3Ecology, Evolutionary Biology and Behavior Program, Michigan State University, East Lansing, MI 48824, USA
4Lyman Briggs College, Michigan State University, East Lansing, MI 48824, USA
5The BEACON Center for the Study of Evolution in Action, Michigan State University, East Lansing, MI 48824, USA

*Author for correspondence (


Inclusive fitness theory predicts that natural selection will favour altruist genes that are more accurate in targeting altruism only to copies of themselves. In this paper, we provide evidence from digital evolution in support of this prediction by competing multiple altruist-targeting mechanisms that vary in their accuracy in determining whether a potential target for altruism carries a copy of the altruist gene. We compete altruism-targeting mechanisms based on (i) kinship (kin targeting), (ii) genetic similarity at a level greater than that expected of kin (similarity targeting), and (iii) perfect knowledge of the presence of an altruist gene (green beard targeting). Natural selection always favoured the most accurate targeting mechanism available. Our investigations also revealed that evolution did not increase the altruism level when all green beard altruists used the same phenotypic marker. The green beard altruism levels stably increased only when mutations that changed the altruism level also changed the marker (e.g. beard colour), such that beard colour reliably indicated the altruism level. For kin- and similarity-targeting mechanisms, we found that evolution was able to stably adjust altruism levels. Our results confirm that natural selection favours altruist genes that are increasingly accurate in targeting altruism to only their copies. Our work also emphasizes that the concept of targeting accuracy must include both the presence of an altruist gene and the level of altruism it produces.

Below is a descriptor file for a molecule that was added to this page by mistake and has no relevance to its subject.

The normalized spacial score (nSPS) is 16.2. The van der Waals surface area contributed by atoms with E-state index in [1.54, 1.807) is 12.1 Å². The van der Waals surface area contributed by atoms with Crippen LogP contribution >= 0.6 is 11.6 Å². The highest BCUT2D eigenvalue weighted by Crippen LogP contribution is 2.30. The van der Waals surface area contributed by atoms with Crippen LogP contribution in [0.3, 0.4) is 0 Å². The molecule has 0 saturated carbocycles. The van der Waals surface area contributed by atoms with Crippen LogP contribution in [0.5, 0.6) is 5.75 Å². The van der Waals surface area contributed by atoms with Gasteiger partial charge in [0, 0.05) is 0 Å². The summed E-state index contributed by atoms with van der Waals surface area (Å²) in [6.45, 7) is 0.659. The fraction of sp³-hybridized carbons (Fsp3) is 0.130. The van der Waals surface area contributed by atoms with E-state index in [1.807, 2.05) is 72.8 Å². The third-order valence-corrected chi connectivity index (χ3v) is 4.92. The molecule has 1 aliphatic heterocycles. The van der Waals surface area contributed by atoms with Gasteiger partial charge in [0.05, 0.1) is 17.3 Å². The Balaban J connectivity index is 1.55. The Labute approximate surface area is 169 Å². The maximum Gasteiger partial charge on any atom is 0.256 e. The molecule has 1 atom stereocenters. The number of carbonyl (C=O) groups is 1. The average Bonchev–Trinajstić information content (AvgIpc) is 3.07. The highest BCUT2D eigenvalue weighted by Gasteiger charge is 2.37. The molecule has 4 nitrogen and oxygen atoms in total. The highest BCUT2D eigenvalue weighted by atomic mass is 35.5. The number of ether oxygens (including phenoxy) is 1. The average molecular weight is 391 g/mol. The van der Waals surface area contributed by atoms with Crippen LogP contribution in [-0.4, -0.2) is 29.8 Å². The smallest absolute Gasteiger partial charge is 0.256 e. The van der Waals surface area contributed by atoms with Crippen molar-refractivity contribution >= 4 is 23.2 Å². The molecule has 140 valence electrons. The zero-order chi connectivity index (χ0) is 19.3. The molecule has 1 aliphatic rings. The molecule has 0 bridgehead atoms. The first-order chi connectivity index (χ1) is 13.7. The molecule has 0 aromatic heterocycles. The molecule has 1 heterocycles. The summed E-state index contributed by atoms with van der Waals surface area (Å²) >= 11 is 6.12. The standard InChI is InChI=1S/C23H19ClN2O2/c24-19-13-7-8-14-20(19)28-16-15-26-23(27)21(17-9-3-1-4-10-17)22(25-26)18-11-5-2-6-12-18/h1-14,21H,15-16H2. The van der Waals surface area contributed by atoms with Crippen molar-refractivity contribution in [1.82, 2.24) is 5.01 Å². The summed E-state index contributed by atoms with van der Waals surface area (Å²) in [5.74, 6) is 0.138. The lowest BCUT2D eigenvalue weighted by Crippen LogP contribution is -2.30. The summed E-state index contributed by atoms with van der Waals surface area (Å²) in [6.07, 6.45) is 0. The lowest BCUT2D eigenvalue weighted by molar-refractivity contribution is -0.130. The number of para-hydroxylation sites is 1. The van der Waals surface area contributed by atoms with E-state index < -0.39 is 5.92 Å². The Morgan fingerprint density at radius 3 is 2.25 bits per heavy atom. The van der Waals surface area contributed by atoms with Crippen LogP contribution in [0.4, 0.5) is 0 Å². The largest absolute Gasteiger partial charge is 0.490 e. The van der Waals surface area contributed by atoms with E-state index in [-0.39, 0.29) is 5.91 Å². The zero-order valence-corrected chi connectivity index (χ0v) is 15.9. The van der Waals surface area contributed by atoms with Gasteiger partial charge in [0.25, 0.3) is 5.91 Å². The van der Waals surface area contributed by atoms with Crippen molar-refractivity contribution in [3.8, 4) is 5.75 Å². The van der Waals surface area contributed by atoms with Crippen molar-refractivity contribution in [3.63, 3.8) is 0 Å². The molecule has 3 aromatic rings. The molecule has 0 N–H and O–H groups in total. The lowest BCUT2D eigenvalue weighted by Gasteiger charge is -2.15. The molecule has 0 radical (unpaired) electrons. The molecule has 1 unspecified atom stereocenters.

kin selection, inclusive fitness, altruism, green beard, digital evolution, Avida

Received July 21, 2010.
Accepted August 24, 2010.
© 2010 The Royal Society




Desde Darwin no Origem das Espécies (1859) que a evolução tem sido explicada através de Design Inteligente: a seleção artificial, que o homem que teve a maior ideia que toda a humanidade já teve, sendo extrapolada para a seleção natural. Ué, mas seleção não é uma ação de inteligência??? 

E agora esta pesquisa com organismos digitais onde os pesquisadores elaboram um programa de computação para realizar o que os programadores inseriram no programa: um algoritmo para produzir ações de altruísmo nesses organismos.

QED: Mais uma vez, desde Darwin, a evolução se dá através do design inteligente!